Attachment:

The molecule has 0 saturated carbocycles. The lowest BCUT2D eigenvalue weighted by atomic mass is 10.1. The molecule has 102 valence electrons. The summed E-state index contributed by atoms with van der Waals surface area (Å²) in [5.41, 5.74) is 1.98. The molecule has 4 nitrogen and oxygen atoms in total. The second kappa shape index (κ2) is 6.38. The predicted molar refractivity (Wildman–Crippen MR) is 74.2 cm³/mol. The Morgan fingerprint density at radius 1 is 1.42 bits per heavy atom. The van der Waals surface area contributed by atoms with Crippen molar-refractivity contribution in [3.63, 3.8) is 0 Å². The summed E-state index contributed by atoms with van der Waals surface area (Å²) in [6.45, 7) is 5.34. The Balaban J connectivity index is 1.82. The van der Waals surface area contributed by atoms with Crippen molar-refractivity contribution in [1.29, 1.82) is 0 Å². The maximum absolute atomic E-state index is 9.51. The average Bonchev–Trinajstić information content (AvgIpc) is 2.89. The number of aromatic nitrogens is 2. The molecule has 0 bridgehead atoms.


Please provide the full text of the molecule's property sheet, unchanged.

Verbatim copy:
The molecule has 0 saturated carbocycles. The lowest BCUT2D eigenvalue weighted by atomic mass is 10.1. The molecule has 102 valence electrons. The summed E-state index contributed by atoms with van der Waals surface area (Å²) in [5.41, 5.74) is 1.98. The molecule has 4 nitrogen and oxygen atoms in total. The second kappa shape index (κ2) is 6.38. The predicted molar refractivity (Wildman–Crippen MR) is 74.2 cm³/mol. The Morgan fingerprint density at radius 1 is 1.42 bits per heavy atom. The van der Waals surface area contributed by atoms with Crippen molar-refractivity contribution in [3.63, 3.8) is 0 Å². The summed E-state index contributed by atoms with van der Waals surface area (Å²) in [6.45, 7) is 5.34. The Balaban J connectivity index is 1.82. The van der Waals surface area contributed by atoms with Crippen molar-refractivity contribution in [1.29, 1.82) is 0 Å². The maximum absolute atomic E-state index is 9.51. The average Bonchev–Trinajstić information content (AvgIpc) is 2.89. The number of aromatic nitrogens is 2. The molecule has 0 bridgehead atoms.